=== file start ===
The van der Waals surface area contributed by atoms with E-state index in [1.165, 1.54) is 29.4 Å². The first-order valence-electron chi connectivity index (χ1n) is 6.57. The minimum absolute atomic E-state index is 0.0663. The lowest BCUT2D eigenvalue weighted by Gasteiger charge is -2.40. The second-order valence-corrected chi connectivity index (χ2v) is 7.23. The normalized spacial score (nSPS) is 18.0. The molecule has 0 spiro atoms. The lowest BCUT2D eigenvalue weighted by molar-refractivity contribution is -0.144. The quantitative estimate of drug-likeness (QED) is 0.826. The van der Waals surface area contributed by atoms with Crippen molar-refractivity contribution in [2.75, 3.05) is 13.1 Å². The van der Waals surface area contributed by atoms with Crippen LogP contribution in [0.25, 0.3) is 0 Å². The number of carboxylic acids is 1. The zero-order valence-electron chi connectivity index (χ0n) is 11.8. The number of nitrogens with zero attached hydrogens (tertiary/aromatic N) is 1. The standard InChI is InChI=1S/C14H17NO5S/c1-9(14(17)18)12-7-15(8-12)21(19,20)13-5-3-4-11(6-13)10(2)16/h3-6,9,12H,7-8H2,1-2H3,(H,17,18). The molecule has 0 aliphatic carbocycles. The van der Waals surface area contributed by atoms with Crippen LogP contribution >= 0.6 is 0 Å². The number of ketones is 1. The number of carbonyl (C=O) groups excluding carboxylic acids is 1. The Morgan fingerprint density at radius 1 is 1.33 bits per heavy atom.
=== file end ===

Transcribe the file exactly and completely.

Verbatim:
The van der Waals surface area contributed by atoms with E-state index in [1.165, 1.54) is 29.4 Å². The first-order valence-electron chi connectivity index (χ1n) is 6.57. The minimum absolute atomic E-state index is 0.0663. The lowest BCUT2D eigenvalue weighted by Gasteiger charge is -2.40. The second-order valence-corrected chi connectivity index (χ2v) is 7.23. The normalized spacial score (nSPS) is 18.0. The molecule has 0 spiro atoms. The lowest BCUT2D eigenvalue weighted by molar-refractivity contribution is -0.144. The quantitative estimate of drug-likeness (QED) is 0.826. The van der Waals surface area contributed by atoms with Crippen molar-refractivity contribution in [2.75, 3.05) is 13.1 Å². The van der Waals surface area contributed by atoms with Crippen LogP contribution in [0.25, 0.3) is 0 Å². The number of carboxylic acids is 1. The zero-order valence-electron chi connectivity index (χ0n) is 11.8. The number of nitrogens with zero attached hydrogens (tertiary/aromatic N) is 1. The standard InChI is InChI=1S/C14H17NO5S/c1-9(14(17)18)12-7-15(8-12)21(19,20)13-5-3-4-11(6-13)10(2)16/h3-6,9,12H,7-8H2,1-2H3,(H,17,18). The molecule has 0 aliphatic carbocycles. The van der Waals surface area contributed by atoms with Crippen LogP contribution >= 0.6 is 0 Å². The number of ketones is 1. The number of carbonyl (C=O) groups excluding carboxylic acids is 1. The Morgan fingerprint density at radius 1 is 1.33 bits per heavy atom.